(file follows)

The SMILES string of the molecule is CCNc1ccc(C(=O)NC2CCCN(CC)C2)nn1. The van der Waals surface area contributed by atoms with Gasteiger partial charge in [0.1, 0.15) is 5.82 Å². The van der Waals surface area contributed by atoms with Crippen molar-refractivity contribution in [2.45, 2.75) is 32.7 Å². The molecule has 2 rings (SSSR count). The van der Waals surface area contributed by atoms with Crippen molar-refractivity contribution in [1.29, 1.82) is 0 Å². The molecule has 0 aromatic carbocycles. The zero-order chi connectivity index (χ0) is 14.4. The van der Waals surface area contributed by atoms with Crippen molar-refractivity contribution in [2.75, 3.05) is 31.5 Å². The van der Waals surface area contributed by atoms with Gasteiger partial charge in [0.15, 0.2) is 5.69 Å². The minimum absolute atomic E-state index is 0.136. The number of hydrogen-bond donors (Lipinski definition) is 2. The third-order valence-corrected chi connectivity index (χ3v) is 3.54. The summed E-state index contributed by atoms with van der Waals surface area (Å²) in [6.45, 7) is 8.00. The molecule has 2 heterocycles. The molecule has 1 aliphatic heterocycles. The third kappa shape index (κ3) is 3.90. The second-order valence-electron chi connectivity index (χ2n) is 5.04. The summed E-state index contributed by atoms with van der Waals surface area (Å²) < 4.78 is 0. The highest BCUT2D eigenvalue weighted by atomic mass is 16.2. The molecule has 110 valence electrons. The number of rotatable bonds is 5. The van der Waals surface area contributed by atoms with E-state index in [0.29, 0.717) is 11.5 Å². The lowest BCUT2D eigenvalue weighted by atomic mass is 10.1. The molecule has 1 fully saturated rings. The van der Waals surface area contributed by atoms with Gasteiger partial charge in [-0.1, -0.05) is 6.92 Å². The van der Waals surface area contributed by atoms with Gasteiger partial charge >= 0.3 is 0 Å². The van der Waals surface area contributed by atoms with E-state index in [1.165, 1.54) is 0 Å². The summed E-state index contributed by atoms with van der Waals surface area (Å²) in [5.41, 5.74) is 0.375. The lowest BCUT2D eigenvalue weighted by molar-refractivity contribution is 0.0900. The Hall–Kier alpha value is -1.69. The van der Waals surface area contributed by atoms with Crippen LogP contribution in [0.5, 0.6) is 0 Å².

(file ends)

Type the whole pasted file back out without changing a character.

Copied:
The SMILES string of the molecule is CCNc1ccc(C(=O)NC2CCCN(CC)C2)nn1. The van der Waals surface area contributed by atoms with Gasteiger partial charge in [0.1, 0.15) is 5.82 Å². The van der Waals surface area contributed by atoms with Crippen molar-refractivity contribution in [2.45, 2.75) is 32.7 Å². The molecule has 2 rings (SSSR count). The van der Waals surface area contributed by atoms with Crippen molar-refractivity contribution in [1.29, 1.82) is 0 Å². The molecule has 0 aromatic carbocycles. The zero-order chi connectivity index (χ0) is 14.4. The van der Waals surface area contributed by atoms with Crippen molar-refractivity contribution in [2.75, 3.05) is 31.5 Å². The van der Waals surface area contributed by atoms with Gasteiger partial charge in [0.15, 0.2) is 5.69 Å². The minimum absolute atomic E-state index is 0.136. The number of hydrogen-bond donors (Lipinski definition) is 2. The third-order valence-corrected chi connectivity index (χ3v) is 3.54. The summed E-state index contributed by atoms with van der Waals surface area (Å²) in [6.45, 7) is 8.00. The molecule has 2 heterocycles. The molecule has 1 aliphatic heterocycles. The third kappa shape index (κ3) is 3.90. The second-order valence-electron chi connectivity index (χ2n) is 5.04. The summed E-state index contributed by atoms with van der Waals surface area (Å²) < 4.78 is 0. The highest BCUT2D eigenvalue weighted by atomic mass is 16.2. The molecule has 110 valence electrons. The number of rotatable bonds is 5. The van der Waals surface area contributed by atoms with E-state index in [0.29, 0.717) is 11.5 Å². The lowest BCUT2D eigenvalue weighted by atomic mass is 10.1. The molecule has 1 fully saturated rings. The van der Waals surface area contributed by atoms with Gasteiger partial charge in [-0.1, -0.05) is 6.92 Å². The van der Waals surface area contributed by atoms with Gasteiger partial charge >= 0.3 is 0 Å². The van der Waals surface area contributed by atoms with E-state index in [1.165, 1.54) is 0 Å². The summed E-state index contributed by atoms with van der Waals surface area (Å²) in [5.41, 5.74) is 0.375. The lowest BCUT2D eigenvalue weighted by molar-refractivity contribution is 0.0900. The Hall–Kier alpha value is -1.69. The van der Waals surface area contributed by atoms with Crippen LogP contribution in [0.5, 0.6) is 0 Å².